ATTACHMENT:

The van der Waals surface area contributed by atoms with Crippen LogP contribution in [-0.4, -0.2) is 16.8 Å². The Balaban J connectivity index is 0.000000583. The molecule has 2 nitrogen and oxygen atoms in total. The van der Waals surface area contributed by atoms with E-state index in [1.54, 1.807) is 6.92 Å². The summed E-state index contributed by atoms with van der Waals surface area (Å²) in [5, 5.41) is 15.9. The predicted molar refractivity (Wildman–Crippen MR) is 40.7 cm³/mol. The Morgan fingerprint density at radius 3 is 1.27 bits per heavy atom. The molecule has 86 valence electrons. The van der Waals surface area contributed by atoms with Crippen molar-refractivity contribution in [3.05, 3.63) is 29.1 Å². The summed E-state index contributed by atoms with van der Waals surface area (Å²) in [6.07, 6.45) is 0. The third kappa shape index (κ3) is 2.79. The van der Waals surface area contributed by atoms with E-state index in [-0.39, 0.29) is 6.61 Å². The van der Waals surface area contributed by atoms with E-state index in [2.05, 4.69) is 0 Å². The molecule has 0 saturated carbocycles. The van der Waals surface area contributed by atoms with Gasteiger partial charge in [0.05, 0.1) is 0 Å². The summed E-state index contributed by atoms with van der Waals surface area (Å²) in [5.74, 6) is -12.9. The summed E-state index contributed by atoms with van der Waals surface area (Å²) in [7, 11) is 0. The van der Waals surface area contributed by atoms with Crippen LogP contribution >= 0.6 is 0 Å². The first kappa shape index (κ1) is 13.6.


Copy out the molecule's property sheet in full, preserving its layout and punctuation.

The van der Waals surface area contributed by atoms with Crippen LogP contribution in [-0.4, -0.2) is 16.8 Å². The Balaban J connectivity index is 0.000000583. The molecule has 2 nitrogen and oxygen atoms in total. The van der Waals surface area contributed by atoms with E-state index in [1.54, 1.807) is 6.92 Å². The summed E-state index contributed by atoms with van der Waals surface area (Å²) in [5, 5.41) is 15.9. The predicted molar refractivity (Wildman–Crippen MR) is 40.7 cm³/mol. The Morgan fingerprint density at radius 3 is 1.27 bits per heavy atom. The molecule has 86 valence electrons. The van der Waals surface area contributed by atoms with Crippen molar-refractivity contribution in [3.05, 3.63) is 29.1 Å². The summed E-state index contributed by atoms with van der Waals surface area (Å²) in [6.07, 6.45) is 0. The third kappa shape index (κ3) is 2.79. The van der Waals surface area contributed by atoms with E-state index in [-0.39, 0.29) is 6.61 Å². The van der Waals surface area contributed by atoms with E-state index in [2.05, 4.69) is 0 Å². The molecule has 0 saturated carbocycles. The van der Waals surface area contributed by atoms with Gasteiger partial charge in [0.05, 0.1) is 0 Å². The summed E-state index contributed by atoms with van der Waals surface area (Å²) in [5.74, 6) is -12.9. The summed E-state index contributed by atoms with van der Waals surface area (Å²) in [7, 11) is 0. The van der Waals surface area contributed by atoms with Crippen LogP contribution >= 0.6 is 0 Å². The first kappa shape index (κ1) is 13.6.